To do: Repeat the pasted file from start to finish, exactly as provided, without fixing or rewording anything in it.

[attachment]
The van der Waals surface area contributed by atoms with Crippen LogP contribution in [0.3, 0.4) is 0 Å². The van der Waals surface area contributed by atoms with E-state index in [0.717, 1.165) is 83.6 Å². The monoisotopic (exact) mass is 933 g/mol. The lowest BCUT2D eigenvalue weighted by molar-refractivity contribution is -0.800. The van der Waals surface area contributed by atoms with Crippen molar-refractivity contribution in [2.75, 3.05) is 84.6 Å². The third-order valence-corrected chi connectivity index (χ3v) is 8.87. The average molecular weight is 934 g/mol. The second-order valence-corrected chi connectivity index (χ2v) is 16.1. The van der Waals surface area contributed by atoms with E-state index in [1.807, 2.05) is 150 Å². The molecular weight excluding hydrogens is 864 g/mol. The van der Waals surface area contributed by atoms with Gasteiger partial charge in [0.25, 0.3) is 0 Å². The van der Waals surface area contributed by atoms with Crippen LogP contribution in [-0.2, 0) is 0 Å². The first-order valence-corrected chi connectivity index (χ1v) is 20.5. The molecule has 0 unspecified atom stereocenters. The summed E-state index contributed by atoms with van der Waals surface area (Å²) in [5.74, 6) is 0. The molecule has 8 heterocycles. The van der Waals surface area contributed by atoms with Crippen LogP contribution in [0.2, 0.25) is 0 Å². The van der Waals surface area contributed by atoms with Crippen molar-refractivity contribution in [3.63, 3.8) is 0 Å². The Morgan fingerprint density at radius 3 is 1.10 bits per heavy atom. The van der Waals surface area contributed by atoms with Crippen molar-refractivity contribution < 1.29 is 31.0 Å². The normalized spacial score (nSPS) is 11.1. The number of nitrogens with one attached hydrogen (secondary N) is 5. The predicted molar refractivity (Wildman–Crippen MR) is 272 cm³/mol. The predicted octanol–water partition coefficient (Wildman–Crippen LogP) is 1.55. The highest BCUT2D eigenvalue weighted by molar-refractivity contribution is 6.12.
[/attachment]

The van der Waals surface area contributed by atoms with Crippen LogP contribution in [0.3, 0.4) is 0 Å². The van der Waals surface area contributed by atoms with E-state index in [0.717, 1.165) is 83.6 Å². The monoisotopic (exact) mass is 933 g/mol. The lowest BCUT2D eigenvalue weighted by molar-refractivity contribution is -0.800. The van der Waals surface area contributed by atoms with Crippen molar-refractivity contribution in [2.75, 3.05) is 84.6 Å². The third-order valence-corrected chi connectivity index (χ3v) is 8.87. The average molecular weight is 934 g/mol. The second-order valence-corrected chi connectivity index (χ2v) is 16.1. The van der Waals surface area contributed by atoms with E-state index in [1.807, 2.05) is 150 Å². The molecular weight excluding hydrogens is 864 g/mol. The van der Waals surface area contributed by atoms with Gasteiger partial charge in [0.25, 0.3) is 0 Å². The van der Waals surface area contributed by atoms with Crippen LogP contribution in [-0.2, 0) is 0 Å². The first-order valence-corrected chi connectivity index (χ1v) is 20.5. The molecule has 0 unspecified atom stereocenters. The summed E-state index contributed by atoms with van der Waals surface area (Å²) in [5.74, 6) is 0. The molecule has 8 heterocycles. The van der Waals surface area contributed by atoms with Crippen LogP contribution in [0.2, 0.25) is 0 Å². The van der Waals surface area contributed by atoms with Crippen molar-refractivity contribution in [3.63, 3.8) is 0 Å². The Morgan fingerprint density at radius 3 is 1.10 bits per heavy atom. The van der Waals surface area contributed by atoms with Crippen molar-refractivity contribution < 1.29 is 31.0 Å². The normalized spacial score (nSPS) is 11.1. The number of nitrogens with one attached hydrogen (secondary N) is 5. The predicted molar refractivity (Wildman–Crippen MR) is 272 cm³/mol. The predicted octanol–water partition coefficient (Wildman–Crippen LogP) is 1.55. The highest BCUT2D eigenvalue weighted by molar-refractivity contribution is 6.12.